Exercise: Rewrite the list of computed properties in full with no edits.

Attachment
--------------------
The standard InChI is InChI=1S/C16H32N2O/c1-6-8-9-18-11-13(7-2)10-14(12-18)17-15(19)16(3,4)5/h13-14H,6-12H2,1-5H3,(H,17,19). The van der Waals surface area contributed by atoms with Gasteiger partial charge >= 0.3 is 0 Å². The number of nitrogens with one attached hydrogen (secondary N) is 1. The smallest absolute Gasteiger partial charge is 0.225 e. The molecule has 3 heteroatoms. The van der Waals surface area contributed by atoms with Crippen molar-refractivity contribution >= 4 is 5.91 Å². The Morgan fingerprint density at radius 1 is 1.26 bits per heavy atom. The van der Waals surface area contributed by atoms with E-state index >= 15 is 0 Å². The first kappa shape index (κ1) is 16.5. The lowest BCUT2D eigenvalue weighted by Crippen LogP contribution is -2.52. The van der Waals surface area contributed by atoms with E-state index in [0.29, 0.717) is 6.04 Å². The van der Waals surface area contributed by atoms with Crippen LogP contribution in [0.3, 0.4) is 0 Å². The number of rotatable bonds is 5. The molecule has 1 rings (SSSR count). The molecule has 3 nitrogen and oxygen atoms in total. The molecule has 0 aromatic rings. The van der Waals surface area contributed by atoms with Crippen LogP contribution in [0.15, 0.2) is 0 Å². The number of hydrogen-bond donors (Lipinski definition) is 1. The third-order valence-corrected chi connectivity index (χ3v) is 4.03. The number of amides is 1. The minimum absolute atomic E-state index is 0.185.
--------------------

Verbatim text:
The standard InChI is InChI=1S/C16H32N2O/c1-6-8-9-18-11-13(7-2)10-14(12-18)17-15(19)16(3,4)5/h13-14H,6-12H2,1-5H3,(H,17,19). The van der Waals surface area contributed by atoms with Gasteiger partial charge >= 0.3 is 0 Å². The number of nitrogens with one attached hydrogen (secondary N) is 1. The smallest absolute Gasteiger partial charge is 0.225 e. The molecule has 3 heteroatoms. The van der Waals surface area contributed by atoms with Crippen molar-refractivity contribution >= 4 is 5.91 Å². The Morgan fingerprint density at radius 1 is 1.26 bits per heavy atom. The van der Waals surface area contributed by atoms with E-state index >= 15 is 0 Å². The first kappa shape index (κ1) is 16.5. The lowest BCUT2D eigenvalue weighted by Crippen LogP contribution is -2.52. The van der Waals surface area contributed by atoms with E-state index in [0.29, 0.717) is 6.04 Å². The van der Waals surface area contributed by atoms with Crippen LogP contribution in [0.3, 0.4) is 0 Å². The number of rotatable bonds is 5. The molecule has 1 rings (SSSR count). The molecule has 3 nitrogen and oxygen atoms in total. The molecule has 0 aromatic rings. The van der Waals surface area contributed by atoms with Crippen LogP contribution in [0.15, 0.2) is 0 Å². The number of hydrogen-bond donors (Lipinski definition) is 1. The third-order valence-corrected chi connectivity index (χ3v) is 4.03. The number of amides is 1. The minimum absolute atomic E-state index is 0.185.